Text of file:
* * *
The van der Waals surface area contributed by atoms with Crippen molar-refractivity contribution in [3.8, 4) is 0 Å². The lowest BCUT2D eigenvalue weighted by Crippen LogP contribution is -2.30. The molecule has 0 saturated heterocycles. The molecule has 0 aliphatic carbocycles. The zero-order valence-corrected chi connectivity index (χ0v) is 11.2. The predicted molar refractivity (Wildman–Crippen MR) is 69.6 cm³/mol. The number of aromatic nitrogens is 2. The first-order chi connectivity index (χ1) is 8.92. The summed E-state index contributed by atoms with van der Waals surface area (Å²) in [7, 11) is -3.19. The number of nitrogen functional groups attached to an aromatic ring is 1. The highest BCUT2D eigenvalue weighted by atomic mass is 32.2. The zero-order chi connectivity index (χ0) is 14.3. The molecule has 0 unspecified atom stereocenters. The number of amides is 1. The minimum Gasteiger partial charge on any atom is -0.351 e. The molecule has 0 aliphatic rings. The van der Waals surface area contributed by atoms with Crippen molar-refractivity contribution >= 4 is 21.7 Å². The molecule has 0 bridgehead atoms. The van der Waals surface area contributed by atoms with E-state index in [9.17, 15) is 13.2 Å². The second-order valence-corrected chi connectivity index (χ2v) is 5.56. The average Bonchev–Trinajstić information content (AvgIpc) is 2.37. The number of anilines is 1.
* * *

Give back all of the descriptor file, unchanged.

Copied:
The van der Waals surface area contributed by atoms with Crippen molar-refractivity contribution in [3.8, 4) is 0 Å². The lowest BCUT2D eigenvalue weighted by Crippen LogP contribution is -2.30. The molecule has 0 saturated heterocycles. The molecule has 0 aliphatic carbocycles. The zero-order valence-corrected chi connectivity index (χ0v) is 11.2. The predicted molar refractivity (Wildman–Crippen MR) is 69.6 cm³/mol. The number of aromatic nitrogens is 2. The first-order chi connectivity index (χ1) is 8.92. The summed E-state index contributed by atoms with van der Waals surface area (Å²) in [7, 11) is -3.19. The number of nitrogen functional groups attached to an aromatic ring is 1. The highest BCUT2D eigenvalue weighted by atomic mass is 32.2. The zero-order chi connectivity index (χ0) is 14.3. The molecule has 0 unspecified atom stereocenters. The number of amides is 1. The minimum Gasteiger partial charge on any atom is -0.351 e. The molecule has 0 aliphatic rings. The van der Waals surface area contributed by atoms with Crippen molar-refractivity contribution >= 4 is 21.7 Å². The molecule has 0 bridgehead atoms. The van der Waals surface area contributed by atoms with E-state index in [9.17, 15) is 13.2 Å². The second-order valence-corrected chi connectivity index (χ2v) is 5.56. The average Bonchev–Trinajstić information content (AvgIpc) is 2.37. The number of anilines is 1.